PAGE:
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Comic-Con 2003: Meetings and Memories

There he was.

He looked nothing like I expected. Instead of thin, parted hair, thick baroque curls snaked around his upper head. He was taller and thinner than his cartoon likeness. But something about the way he carried himself, the way the glasses sat on his eyes... I still recognized him.

This was Frank Cormier. This was Damonk.

Three years ago, Damonk had honored my work with a "Kicka** award," and ever since then I'd kept my eye on him. He and very few others – Richard Stevens, Scott McCloud, Joe Zabel – shared a concern with forms that I always felt webcomics needed. His gleefully experimental meta-comic, FRAMED!!!, existed to celebrate that form. And, most importantly of course, he had honored my work with a "Kicka** award." I knew him as a cybernetic entity with no nose.

But the experience of talking with Damonk was physical, tangible, real. Humidity wafted through our run-down, roach-infested hidey-hole hotel. Damonk, though interested, was wire-tense as he waited for a long-delayed reunion with his wife. Mostly, I remember that my sandwich sat in my lap, uneaten, forgotten, as we talked until Damonk's ride arrived. After he took his leave, I bit into it. It was cheap deli fare involving avocados and tomatoes and dignified with the name of a "special."

How sweet it tasted.

* * * * *

There she was.

Maritza Campos, one of my best friends in webcomics, is a charming Mexican woman whose smile lights up the room... and Comic-Con took place in a pretty big room. But she's earthy where her cartoon alter ego is willowy. She wore no glasses, while her cartoon self is bespectacled (and eyeless). What really threw me, though, was how quiet she was. Her work is so boisterous...

There he was. Chris Crosby once described himself as "a suit filled with robotic puppies," but that description only hints at his imposing size. The surprise increases when he opens his mouth and speaks in the tender, tentative tones of a friendly fifteen-year-old. Finally, there are the eyes: open, sincere, eyes that welcomed everyone who entered the Keenspot booth.

Joey Manley uses a photograph of himself on the Modern Tales message boards, so his face looked as expected. But there's nothing in his forum profile to suggest the way he puffs cigar smoke downwind, like a polite chimney.

Scott McCloud iconized his actual face for UNDERSTANDING COMICS, but he's still using the same icon ten years later, and his hair is graying a bit at the temples, clashing with his well-known image. Which doesn't mean he isn't a handsome devil: all those years of smiling and positive thinking have made his face the kind you like to see.

Really, I'm jealous. Scott's in his forties and still HAS hair. I've probably got another couple of years before I imitate Brian Michael Bendis and shave off the few remaining strands to save my dignity. Bendis' cartoon self is head-shaven, but he's also a bulgy-eyed critter with pipe-cleaner limbs. In person, Bendis is more like a slimmer, shorter Michael Chiklis.

Shaenon Garrity vaguely resembles a combination of her female leads Helen and Mell, but like Maritza she channels most of her nervous energy onto the page, leaving her surprisingly cool and collected in person. Al Foreman does the same thing with his anger in Poisoned Minds. I was expecting an angry punk rocker and got a drug-free Ozzy Osbourne.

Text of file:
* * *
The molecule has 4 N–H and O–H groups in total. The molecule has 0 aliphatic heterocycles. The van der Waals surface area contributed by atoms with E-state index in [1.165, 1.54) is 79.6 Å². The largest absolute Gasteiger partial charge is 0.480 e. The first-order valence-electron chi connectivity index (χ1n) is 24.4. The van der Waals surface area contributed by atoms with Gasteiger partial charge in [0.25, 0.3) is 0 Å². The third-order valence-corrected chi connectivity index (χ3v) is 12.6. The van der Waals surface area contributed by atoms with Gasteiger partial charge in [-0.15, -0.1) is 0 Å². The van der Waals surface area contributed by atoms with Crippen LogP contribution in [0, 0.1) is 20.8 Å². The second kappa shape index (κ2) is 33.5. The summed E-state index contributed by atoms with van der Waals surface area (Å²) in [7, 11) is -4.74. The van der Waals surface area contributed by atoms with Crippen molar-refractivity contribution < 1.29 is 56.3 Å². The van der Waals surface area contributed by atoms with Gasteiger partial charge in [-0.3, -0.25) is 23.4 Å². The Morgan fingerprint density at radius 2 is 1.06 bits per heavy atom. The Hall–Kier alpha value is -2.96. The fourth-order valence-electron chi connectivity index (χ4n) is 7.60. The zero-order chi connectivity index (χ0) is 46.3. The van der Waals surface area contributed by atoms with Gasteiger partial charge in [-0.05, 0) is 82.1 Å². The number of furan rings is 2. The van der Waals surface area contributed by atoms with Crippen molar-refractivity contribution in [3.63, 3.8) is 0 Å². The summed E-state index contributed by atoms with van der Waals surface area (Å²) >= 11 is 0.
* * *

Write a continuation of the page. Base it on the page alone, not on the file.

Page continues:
Only Terry Moore seems to look just like his self-portraits. (Assuming that actually was Terry Moore I talked to. See, I think Terry's been avoiding me. Not only did I have to visit his table four times to find him, but he had a personal assistant, also named Terry, and a son named "Trey Moore." And now I meet this guy who looks just like his self-portrait, when none of the other cartoonists have done so. Surrre. I suspect conspiracy.)

With the others, I was reminded of the scene in The Matrix where Morpheus talks about "residual self-image," explaining why Neo looks cooler in the Matrix's mental landscape than he does in the real world. Cartoonists are liars. When they show themselves, they show themselves not as you or I would see them, but as they see themselves.

But there's truth to self-cartoons too. Who's the authority on who you are, you or your photographer?

* * * * *

There he was.

Tom Munkres had supported FANS for years... financially and emotionally. Without his encouragement, the comic book might never have become a webcomic. We rewarded him a couple of years ago by creating the character "Tim the Fanboy." Said character eventually turned evil and got killed, but Tom had never held his namesake's development against us...

And there he was, Tom the Fanboy... looking EXACTLY like Tim the Fanboy.

The face was right. The build was right. Tom had specifically blackened his hair and gotten into costume for the event, and the costume fit perfectly.

What do you say when you actually meet your webcomics character in person, in flesh, for the first time? What do you say when someone thinks so much of your work that he rearranges his wardrobe, even his hair, to match your imaginings?

If you're me, you say "thank you."

Networking is probably like this in Heaven.

T Campbell is a contributor at large for Comixpedia.


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The VOICE of webcomics?

I swear -- if we made T our spokesman or something, EVERYONE would listen.

That voice of his is almost *hypnotic*...

Re: Comic-Con 2003: Meetings and Memories by T Campbell

I actually talk too much but the fact that I was losing my voice made me more quiet than usual ;)

And T is a legend even more now because he has this REALLY COOL VOICE!

Maritza
CRFH.net